Autoimmune hepatitis is inflammation of the liver which occurs when the body's immune system attacks the liver. The cause of autoimmune hepatitis is not clear, but it may appear as a result of some diseases, toxins and drugs affecting women in particular.
If untreated, autoimmune hepatitis can scar the liver (cirrhosis) which may eventually cause liver failure. When diagnosed and treated early, however, autoimmune hepatitis can often be controlled with drugs that suppress the immune system. A liver transplant may be an option when autoimmune hepatitis doesn't respond to drug treatments or when liver disease has progressed.
Two main forms of autoimmune hepatitis have been identified:
- Type 1 (classic) autoimmune hepatitis. This is the most common type of the disease. It can occur at any age. About half the people with type 1 autoimmune hepatitis have other autoimmune disorders, such as thyroiditis, rheumatoid arthritis or ulcerative colitis.
- Type 2 autoimmune hepatitis. Although adults can develop type 2 autoimmune hepatitis, it most commonly occurs in young girls, often with other autoimmune problems.
The symptoms of autoimmune hepatitis can range from minor to severe and may come on suddenly or develop over time. Some people have few, if any, recognized problems in the early stages of the disease, whereas others experience signs and symptoms that may include:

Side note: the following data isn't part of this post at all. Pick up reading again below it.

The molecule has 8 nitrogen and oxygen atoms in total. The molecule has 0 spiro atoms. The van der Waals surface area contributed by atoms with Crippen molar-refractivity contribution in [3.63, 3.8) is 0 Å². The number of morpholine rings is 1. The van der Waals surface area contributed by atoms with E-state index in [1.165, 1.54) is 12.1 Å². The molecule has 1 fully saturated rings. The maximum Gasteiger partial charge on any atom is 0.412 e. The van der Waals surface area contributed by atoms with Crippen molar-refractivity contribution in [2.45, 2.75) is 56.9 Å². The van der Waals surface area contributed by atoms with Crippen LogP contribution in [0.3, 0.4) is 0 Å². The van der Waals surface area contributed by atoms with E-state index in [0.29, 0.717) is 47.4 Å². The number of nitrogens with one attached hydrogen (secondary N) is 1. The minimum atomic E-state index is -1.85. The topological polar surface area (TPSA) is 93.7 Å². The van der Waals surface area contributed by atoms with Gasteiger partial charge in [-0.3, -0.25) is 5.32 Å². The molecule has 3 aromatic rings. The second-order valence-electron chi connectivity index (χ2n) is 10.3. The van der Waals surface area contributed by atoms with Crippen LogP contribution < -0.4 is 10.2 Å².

- Abdominal discomfort,
- Joint pain,
- Itching (pruritus),
- Yellowing of the skin and whites of the eyes (jaundice),
- An enlarged liver,
- Abnormal blood vessels on the skin (spider angiomas),
- Nausea and vomiting,
- Loss of appetite,
- Skin rashes,
- Dark-colored urine,
- In women, loss of menstruation.
Autoimmune hepatitis occurs when the body's immune system, instead of attacking viruses, bacteria and other pathogens, attacks the liver. This attack can lead to chronic inflammation and serious damage to liver cells. It is unclear why the body turns against itself, it is believed that autoimmune hepatitis could be caused by an interaction between several risk factors, such as infections, medications and a genetic predisposition.
Factors that may increase the risk of autoimmune hepatitis include:
- A history of certain infections.
- Being female. The disease is far more common in women.
- Age. Type 1 autoimmune hepatitis can occur at any age. Type 2 primarily affects young girls.
- Use of certain medications. Certain medications antibiotic minocycline and the cholesterol medication atorvastatin (Lipitor), have been linked to autoimmune hepatitis.
- Heredity. A predisposition to autoimmune hepatitis may run in families.
- Having an autoimmune disease.
Autoimmune hepatitis may be associated with a variety of other autoimmune diseases, including:
- Pernicious anemia.
- Hemolytic anemia.
- Ulcerative colitis.
- Autoimmune thyroiditis (Hashimoto's thyroiditis).
- Rheumatoid arthritis.
- Celiac disease.
Cirrhosis is scarring of the liver, and it increases the risk of hepatitis and liver cancer. The risk of cirrhosis can be reduced by:
- Using caution with chemicals.
- Drinking alcohol in moderation, if at all.
- Maintaining a healthy weight.